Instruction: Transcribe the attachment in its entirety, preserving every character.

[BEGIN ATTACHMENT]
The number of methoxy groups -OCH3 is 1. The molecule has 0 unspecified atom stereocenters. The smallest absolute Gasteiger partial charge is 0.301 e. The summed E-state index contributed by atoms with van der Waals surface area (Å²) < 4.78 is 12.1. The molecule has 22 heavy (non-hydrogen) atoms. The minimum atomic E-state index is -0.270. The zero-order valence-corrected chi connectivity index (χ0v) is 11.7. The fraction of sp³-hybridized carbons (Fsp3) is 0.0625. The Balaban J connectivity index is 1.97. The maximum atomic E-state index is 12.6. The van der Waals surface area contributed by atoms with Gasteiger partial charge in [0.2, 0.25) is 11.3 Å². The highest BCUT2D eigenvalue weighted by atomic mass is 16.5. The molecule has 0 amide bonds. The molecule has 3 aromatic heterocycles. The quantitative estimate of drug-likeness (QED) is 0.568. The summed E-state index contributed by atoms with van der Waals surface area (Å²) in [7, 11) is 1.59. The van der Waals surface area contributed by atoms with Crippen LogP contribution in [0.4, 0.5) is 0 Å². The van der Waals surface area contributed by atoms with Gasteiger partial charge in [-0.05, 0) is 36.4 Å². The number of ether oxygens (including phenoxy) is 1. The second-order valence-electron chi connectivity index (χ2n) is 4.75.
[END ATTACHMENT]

The number of methoxy groups -OCH3 is 1. The molecule has 0 unspecified atom stereocenters. The smallest absolute Gasteiger partial charge is 0.301 e. The summed E-state index contributed by atoms with van der Waals surface area (Å²) < 4.78 is 12.1. The molecule has 22 heavy (non-hydrogen) atoms. The minimum atomic E-state index is -0.270. The zero-order valence-corrected chi connectivity index (χ0v) is 11.7. The fraction of sp³-hybridized carbons (Fsp3) is 0.0625. The Balaban J connectivity index is 1.97. The maximum atomic E-state index is 12.6. The van der Waals surface area contributed by atoms with Gasteiger partial charge in [0.2, 0.25) is 11.3 Å². The highest BCUT2D eigenvalue weighted by atomic mass is 16.5. The molecule has 0 amide bonds. The molecule has 3 aromatic heterocycles. The quantitative estimate of drug-likeness (QED) is 0.568. The summed E-state index contributed by atoms with van der Waals surface area (Å²) in [7, 11) is 1.59. The van der Waals surface area contributed by atoms with Crippen LogP contribution in [0.4, 0.5) is 0 Å². The van der Waals surface area contributed by atoms with Gasteiger partial charge in [-0.05, 0) is 36.4 Å². The number of ether oxygens (including phenoxy) is 1. The second-order valence-electron chi connectivity index (χ2n) is 4.75.